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When This Thing Happens, the Housing Bubble May Be About to Burst – The Motley Fool

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Here’s how the rental market impacts the home-buying market.</…….

Image source: Getty Images

Here’s how the rental market impacts the home-buying market.

Key points

  • The more expensive rentals become, the more people who would rather buy a home.
  • Economic trends are cyclical, so keep an eye on the rental factor.

While rising interest rates have reduced the number of bidders on homes in some areas, the housing market remains red-hot. Not only are home buyers paying over asking price in most markets, they’re also waiving home appraisals and inspections. While it’s easy to declare that this level of over-enthusiasm is unsustainable, it is impossible to say when it will end.

That’s why we’ve turned to the past to look for clues, for a pattern of some kind that would signal an upcoming bubble burst. And here’s what we found.

The ‘usual suspects’ still make a difference

When it comes to housing prices, history shows us that several factors play a role:

  • Rising interest rates: The higher the interest rate, the less people can afford to borrow.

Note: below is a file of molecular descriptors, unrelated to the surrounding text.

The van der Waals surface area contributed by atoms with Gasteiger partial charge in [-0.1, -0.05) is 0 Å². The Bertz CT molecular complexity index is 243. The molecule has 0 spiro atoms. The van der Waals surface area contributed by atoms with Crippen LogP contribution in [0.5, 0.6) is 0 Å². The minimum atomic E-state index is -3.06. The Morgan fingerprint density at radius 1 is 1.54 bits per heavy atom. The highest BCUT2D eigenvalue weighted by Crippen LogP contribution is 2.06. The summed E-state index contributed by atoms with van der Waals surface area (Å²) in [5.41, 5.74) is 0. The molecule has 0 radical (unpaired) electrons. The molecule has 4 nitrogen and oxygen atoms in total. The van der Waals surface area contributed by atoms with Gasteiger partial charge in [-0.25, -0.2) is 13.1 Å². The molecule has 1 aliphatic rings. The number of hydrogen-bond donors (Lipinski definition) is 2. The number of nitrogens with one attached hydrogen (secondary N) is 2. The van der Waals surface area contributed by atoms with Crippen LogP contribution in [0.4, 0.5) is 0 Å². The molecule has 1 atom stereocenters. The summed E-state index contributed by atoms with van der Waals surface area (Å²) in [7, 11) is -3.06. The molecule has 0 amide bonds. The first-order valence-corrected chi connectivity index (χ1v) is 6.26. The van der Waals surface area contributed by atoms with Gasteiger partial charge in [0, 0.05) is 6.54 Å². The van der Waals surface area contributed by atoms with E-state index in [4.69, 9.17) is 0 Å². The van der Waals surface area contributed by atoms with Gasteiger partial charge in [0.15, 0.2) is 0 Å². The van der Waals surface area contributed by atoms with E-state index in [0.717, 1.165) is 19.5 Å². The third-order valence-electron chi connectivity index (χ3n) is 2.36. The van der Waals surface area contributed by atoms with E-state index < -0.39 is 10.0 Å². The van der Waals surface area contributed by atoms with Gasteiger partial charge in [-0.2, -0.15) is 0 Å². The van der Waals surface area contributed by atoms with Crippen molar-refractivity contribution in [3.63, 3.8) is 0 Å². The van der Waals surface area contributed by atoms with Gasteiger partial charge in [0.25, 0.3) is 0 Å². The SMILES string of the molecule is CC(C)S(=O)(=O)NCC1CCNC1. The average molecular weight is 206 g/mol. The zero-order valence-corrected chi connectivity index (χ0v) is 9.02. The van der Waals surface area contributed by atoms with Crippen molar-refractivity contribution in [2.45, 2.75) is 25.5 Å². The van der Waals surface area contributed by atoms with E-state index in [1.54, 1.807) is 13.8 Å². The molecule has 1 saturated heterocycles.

• A national economic downturn: When people are losing jobs with no hope of returning to work soon, there’s naturally less interest in taking out new mortgages.
  • An influx of new properties: As more houses hit the market, fewer people battle to buy the same homes.

Two out of three aren’t helping

Of the three usual suspects, only one is currently in play — rising interest rates. Despite inflation caused by the global pandemic and war in Ukraine, the U.S. economy is steaming along, and job creation is strong. More people have the money to buy a home, but too few homes are available.

While we would typically expect housing prices to decrease as interest rates increase, that’s not happening now. And it can probably be traced back to the strong economy and hordes of people who want to buy the few homes available.

Those buying today should do so knowing the home they’re bidding on could rapidly lose value. If the market bursts or slowly returns to pre-pandemic values, anyone who overpaid for a house recently is likely to be left owing more on a property than it’s worth.

What is the precursor we should look out for, the clear …….


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